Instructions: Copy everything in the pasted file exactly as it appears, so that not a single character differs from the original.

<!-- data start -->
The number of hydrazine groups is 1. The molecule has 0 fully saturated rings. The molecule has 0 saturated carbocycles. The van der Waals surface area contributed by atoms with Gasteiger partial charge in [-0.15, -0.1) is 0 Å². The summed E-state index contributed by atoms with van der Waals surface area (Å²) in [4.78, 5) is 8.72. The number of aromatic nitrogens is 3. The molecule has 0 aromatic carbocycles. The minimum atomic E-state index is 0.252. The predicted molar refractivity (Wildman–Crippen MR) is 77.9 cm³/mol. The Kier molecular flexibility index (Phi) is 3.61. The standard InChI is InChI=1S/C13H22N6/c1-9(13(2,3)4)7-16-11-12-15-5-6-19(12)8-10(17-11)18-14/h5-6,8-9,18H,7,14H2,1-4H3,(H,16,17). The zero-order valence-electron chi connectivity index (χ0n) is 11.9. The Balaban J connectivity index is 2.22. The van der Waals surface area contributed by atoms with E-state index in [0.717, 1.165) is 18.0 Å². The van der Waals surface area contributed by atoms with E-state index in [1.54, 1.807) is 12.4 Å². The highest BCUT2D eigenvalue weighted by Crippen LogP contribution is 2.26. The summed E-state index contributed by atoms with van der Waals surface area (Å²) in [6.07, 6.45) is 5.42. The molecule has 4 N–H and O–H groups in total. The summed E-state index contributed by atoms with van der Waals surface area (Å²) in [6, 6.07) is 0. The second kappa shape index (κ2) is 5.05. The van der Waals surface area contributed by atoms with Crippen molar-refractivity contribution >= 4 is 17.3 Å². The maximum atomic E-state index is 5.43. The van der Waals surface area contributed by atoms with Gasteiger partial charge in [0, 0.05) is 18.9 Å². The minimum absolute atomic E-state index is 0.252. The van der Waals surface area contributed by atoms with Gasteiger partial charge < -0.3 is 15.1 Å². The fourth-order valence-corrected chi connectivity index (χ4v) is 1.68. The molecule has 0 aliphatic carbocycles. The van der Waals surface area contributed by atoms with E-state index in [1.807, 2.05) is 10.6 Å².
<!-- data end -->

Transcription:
The number of hydrazine groups is 1. The molecule has 0 fully saturated rings. The molecule has 0 saturated carbocycles. The van der Waals surface area contributed by atoms with Gasteiger partial charge in [-0.15, -0.1) is 0 Å². The summed E-state index contributed by atoms with van der Waals surface area (Å²) in [4.78, 5) is 8.72. The number of aromatic nitrogens is 3. The molecule has 0 aromatic carbocycles. The minimum atomic E-state index is 0.252. The predicted molar refractivity (Wildman–Crippen MR) is 77.9 cm³/mol. The Kier molecular flexibility index (Phi) is 3.61. The standard InChI is InChI=1S/C13H22N6/c1-9(13(2,3)4)7-16-11-12-15-5-6-19(12)8-10(17-11)18-14/h5-6,8-9,18H,7,14H2,1-4H3,(H,16,17). The zero-order valence-electron chi connectivity index (χ0n) is 11.9. The Balaban J connectivity index is 2.22. The van der Waals surface area contributed by atoms with E-state index in [0.717, 1.165) is 18.0 Å². The van der Waals surface area contributed by atoms with E-state index in [1.54, 1.807) is 12.4 Å². The highest BCUT2D eigenvalue weighted by Crippen LogP contribution is 2.26. The summed E-state index contributed by atoms with van der Waals surface area (Å²) in [6.07, 6.45) is 5.42. The molecule has 4 N–H and O–H groups in total. The summed E-state index contributed by atoms with van der Waals surface area (Å²) in [6, 6.07) is 0. The second kappa shape index (κ2) is 5.05. The van der Waals surface area contributed by atoms with Crippen molar-refractivity contribution >= 4 is 17.3 Å². The maximum atomic E-state index is 5.43. The van der Waals surface area contributed by atoms with Gasteiger partial charge in [0, 0.05) is 18.9 Å². The minimum absolute atomic E-state index is 0.252. The van der Waals surface area contributed by atoms with Gasteiger partial charge < -0.3 is 15.1 Å². The fourth-order valence-corrected chi connectivity index (χ4v) is 1.68. The molecule has 0 aliphatic carbocycles. The van der Waals surface area contributed by atoms with E-state index in [1.807, 2.05) is 10.6 Å².